Strong objection to pavillion
The Queen Victoria Market saga rolls on despite the resignation of the Lord Mayor, who was the driving force behind it. Melbourne City Council has now applied (to itself!) for permission to amend the proposal for a temporary pavillion to be used during the proposed redevelopment of the Queen Victoria Market.
The Royal Historical Society of Victoria (RHSV) has lodged a strong objection to the proposal (see www.historyvictoria.org.au/about-us/rhsv-heritage-committee). The proposal reduces the footprint of the
pavillion but now involves the destruction of the splendid mature plane trees at the heart
of the market.
The contemporary Scandinavian design is completely at odds with the market and even if temporary would impact the market adversely. Inserted at the heart of the market, dividing the fresh food stalls from the meat, fish and deli markets, it would compound the problems caused by five years of construction.
The temporary pavillion would be an unnecessary waste of $5.5 million. It would not be required if the sheds were renovated on a staged basis. Given that many traders have been squeezed out of the market, there would be ample room to accommodate those remaining while each shed is renovated in turn.
The proposal to excavate three levels below the sheds and relocate services there was driven by the former Lord Mayor’s vision, to “reduce servicing intrusions in public areas” and create “a brighter, lighter, cleaner, greener and more pleasant environment that is clearly historic, yet subtly contemporary”. Faced with public revulsion at the sterilisation of the Queen Victoria Market, council retreated and stopped putting forward this justification, so now the proposed underground redevelopment has no justification. The proposed pavillion is thus unncessary. The expenditure of $5.5 million on a “temporary” facility is a waste of money.
The RHSV is the peak body representing approximately 340 community historical societies throughout the state. It has been active on history and heritage issues since its formation in 1909. For the RHSV, maintenance of the fabric of the market is a top heritage priority.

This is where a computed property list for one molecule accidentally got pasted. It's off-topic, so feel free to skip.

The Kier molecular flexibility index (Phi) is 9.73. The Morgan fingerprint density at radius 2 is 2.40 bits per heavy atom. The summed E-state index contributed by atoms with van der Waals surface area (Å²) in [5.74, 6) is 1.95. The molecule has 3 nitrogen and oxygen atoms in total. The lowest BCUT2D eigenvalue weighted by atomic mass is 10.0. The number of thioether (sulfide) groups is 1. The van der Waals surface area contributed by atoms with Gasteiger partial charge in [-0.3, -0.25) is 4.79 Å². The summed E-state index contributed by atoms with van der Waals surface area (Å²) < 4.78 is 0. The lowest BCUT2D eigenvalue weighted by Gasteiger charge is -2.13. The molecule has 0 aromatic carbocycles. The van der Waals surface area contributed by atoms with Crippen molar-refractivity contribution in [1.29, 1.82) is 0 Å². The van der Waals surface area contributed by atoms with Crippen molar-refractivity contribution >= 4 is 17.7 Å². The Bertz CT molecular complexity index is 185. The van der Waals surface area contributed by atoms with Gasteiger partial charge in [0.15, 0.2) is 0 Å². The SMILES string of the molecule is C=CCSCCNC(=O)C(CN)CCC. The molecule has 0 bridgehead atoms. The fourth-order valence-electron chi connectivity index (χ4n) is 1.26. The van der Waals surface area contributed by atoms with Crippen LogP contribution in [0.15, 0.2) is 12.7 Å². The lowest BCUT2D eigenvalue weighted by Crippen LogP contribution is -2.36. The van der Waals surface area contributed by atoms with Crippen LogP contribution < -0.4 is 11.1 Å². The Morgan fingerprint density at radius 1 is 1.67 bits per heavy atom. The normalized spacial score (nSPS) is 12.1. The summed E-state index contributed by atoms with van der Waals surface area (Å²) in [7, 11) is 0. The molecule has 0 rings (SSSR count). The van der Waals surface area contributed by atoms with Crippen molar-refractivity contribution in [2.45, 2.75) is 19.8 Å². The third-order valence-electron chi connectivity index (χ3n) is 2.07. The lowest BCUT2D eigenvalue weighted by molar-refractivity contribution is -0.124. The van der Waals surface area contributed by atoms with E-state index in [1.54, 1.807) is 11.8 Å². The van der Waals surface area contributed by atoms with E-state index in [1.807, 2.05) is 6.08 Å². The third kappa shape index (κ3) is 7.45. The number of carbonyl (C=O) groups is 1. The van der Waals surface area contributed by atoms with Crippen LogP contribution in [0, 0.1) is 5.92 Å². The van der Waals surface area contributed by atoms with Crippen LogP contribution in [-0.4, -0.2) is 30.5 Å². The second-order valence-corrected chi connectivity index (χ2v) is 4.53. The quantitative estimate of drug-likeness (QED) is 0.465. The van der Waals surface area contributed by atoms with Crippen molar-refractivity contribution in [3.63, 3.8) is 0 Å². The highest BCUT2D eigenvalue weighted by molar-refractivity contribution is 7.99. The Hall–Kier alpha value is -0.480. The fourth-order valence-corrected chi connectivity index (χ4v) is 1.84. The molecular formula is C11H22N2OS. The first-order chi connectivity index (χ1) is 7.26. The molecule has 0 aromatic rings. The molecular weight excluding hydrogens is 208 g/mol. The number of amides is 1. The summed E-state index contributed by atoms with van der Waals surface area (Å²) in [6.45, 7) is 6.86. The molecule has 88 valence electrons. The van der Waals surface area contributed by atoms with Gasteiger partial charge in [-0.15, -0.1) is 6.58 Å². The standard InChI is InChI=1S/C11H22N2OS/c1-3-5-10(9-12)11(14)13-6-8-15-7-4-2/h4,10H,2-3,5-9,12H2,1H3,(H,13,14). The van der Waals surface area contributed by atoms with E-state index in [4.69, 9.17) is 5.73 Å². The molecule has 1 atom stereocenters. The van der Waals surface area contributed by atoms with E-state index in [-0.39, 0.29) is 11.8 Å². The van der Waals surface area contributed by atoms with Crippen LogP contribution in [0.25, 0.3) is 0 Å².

It is good that the council is now addressing the structural renovation of the market. This is desperately needed. Now, however, it is time for council to rethink the proposal to underground services. The many lift and stair accesses required would ruin the market’s heritage fabric (see our submission to Heritage Victoria at www.historyvictoria.org.au/about-us/rhsv-heritage-committee). Instead, the council should restore the market while maintaining historic market operation in line with traditions beloved of residents and tourists alike.
(Professor) Charles Sowerwine,
Chair, Heritage Committee,
Royal Historical Society of Victoria.
Controversy is not the first
The plan to demolish the Yarra Building at Federation Square and replace it with the Apple Store Building is not the first time controversy has visited this location.
The decision to reduce the western shard was criticised by many at the start of this century.
William Birnbauer, in his article The New Heart Of Melbourne, The Age (October 25, 2002) covered the controversy of the height reduction of one of the shards of Federation Square, and the reaction to this decision from the architects.
“The most controversial building is not there. The western shard, in the architects’ original plan, stood more than 20 metres tall on the north-west corner, and with the eastern shard would have framed St Paul’s Cathedral, integrating it into the overall design.”
But following a State Government decision in October, 2000 to preserve views of the cathedral from St Kilda Rd, a smaller green-tinted glass building that looks like a fish tank occupies the site. At one stage, Premier Steve Bracks had supported a flagpole or fountain for the corner.
The fish tank is nothing like the rest of the square. It leads to an underground visitors’ information centre, operated by the City of Melbourne.
But one of the square’s architects, Peter Davidson, says the decision-making processes leading to the shard being cut down in size were deplorable.
However, after years of fighting, he is ready to move on.
“I don’t think it’s our problem any more. I think it’s a problem for the city.”
Fellow architect Don Bates says a common, unprompted response from visitors to the square is that the corner “doesn’t look right”.
He says: “The hope is that as the project becomes open and available completely to the public, that more and more people will recognise that, and particularly those people who had supported the government and their decision to reduce the height of the building.”
Kim Dovey, who is associate professor of architecture and urban design at the University of Melbourne, says cities reflect their processes and that the shard decision “transparently reflects the appalling politics of that decision”.
“There must be no demolition of any existing buildings and there is absolutely no way that a new building can slot into this architectural family, this built representation of our nation’s history.”